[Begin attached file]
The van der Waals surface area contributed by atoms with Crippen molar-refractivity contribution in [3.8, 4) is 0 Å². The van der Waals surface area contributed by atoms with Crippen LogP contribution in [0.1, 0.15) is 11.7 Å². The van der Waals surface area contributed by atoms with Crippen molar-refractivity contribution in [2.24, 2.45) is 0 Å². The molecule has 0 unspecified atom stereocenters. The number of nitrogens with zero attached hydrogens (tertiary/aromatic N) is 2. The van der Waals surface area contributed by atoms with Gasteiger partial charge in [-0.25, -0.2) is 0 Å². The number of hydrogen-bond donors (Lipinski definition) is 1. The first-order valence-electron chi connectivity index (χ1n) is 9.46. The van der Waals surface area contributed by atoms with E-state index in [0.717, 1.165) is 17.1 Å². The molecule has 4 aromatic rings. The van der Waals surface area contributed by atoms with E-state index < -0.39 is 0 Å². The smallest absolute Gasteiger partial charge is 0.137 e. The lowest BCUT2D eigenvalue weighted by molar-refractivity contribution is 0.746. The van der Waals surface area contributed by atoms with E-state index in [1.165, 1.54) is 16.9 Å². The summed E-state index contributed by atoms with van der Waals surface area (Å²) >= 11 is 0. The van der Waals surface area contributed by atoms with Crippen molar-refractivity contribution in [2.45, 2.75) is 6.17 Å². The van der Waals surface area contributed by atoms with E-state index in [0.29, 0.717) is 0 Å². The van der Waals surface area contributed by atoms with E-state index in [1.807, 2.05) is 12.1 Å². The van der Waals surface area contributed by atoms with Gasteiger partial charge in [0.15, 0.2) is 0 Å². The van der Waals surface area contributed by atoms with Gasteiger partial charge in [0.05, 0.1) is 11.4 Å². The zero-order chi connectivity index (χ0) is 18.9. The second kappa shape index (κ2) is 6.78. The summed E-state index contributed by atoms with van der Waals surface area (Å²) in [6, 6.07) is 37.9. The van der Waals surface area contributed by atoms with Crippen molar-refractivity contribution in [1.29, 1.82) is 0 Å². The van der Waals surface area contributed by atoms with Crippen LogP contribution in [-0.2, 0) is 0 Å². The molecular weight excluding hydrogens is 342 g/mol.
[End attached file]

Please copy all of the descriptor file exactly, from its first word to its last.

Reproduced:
The van der Waals surface area contributed by atoms with Crippen molar-refractivity contribution in [3.8, 4) is 0 Å². The van der Waals surface area contributed by atoms with Crippen LogP contribution in [0.1, 0.15) is 11.7 Å². The van der Waals surface area contributed by atoms with Crippen molar-refractivity contribution in [2.24, 2.45) is 0 Å². The molecule has 0 unspecified atom stereocenters. The number of nitrogens with zero attached hydrogens (tertiary/aromatic N) is 2. The van der Waals surface area contributed by atoms with Gasteiger partial charge in [-0.25, -0.2) is 0 Å². The number of hydrogen-bond donors (Lipinski definition) is 1. The first-order valence-electron chi connectivity index (χ1n) is 9.46. The van der Waals surface area contributed by atoms with E-state index in [0.717, 1.165) is 17.1 Å². The molecule has 4 aromatic rings. The van der Waals surface area contributed by atoms with E-state index < -0.39 is 0 Å². The smallest absolute Gasteiger partial charge is 0.137 e. The lowest BCUT2D eigenvalue weighted by molar-refractivity contribution is 0.746. The van der Waals surface area contributed by atoms with E-state index in [1.165, 1.54) is 16.9 Å². The summed E-state index contributed by atoms with van der Waals surface area (Å²) >= 11 is 0. The van der Waals surface area contributed by atoms with Crippen molar-refractivity contribution in [2.45, 2.75) is 6.17 Å². The van der Waals surface area contributed by atoms with E-state index in [0.29, 0.717) is 0 Å². The van der Waals surface area contributed by atoms with E-state index in [1.807, 2.05) is 12.1 Å². The van der Waals surface area contributed by atoms with Gasteiger partial charge in [0.15, 0.2) is 0 Å². The van der Waals surface area contributed by atoms with Gasteiger partial charge in [0.05, 0.1) is 11.4 Å². The zero-order chi connectivity index (χ0) is 18.9. The second kappa shape index (κ2) is 6.78. The summed E-state index contributed by atoms with van der Waals surface area (Å²) in [6, 6.07) is 37.9. The van der Waals surface area contributed by atoms with Crippen molar-refractivity contribution in [1.29, 1.82) is 0 Å². The van der Waals surface area contributed by atoms with Crippen LogP contribution in [-0.2, 0) is 0 Å². The molecular weight excluding hydrogens is 342 g/mol.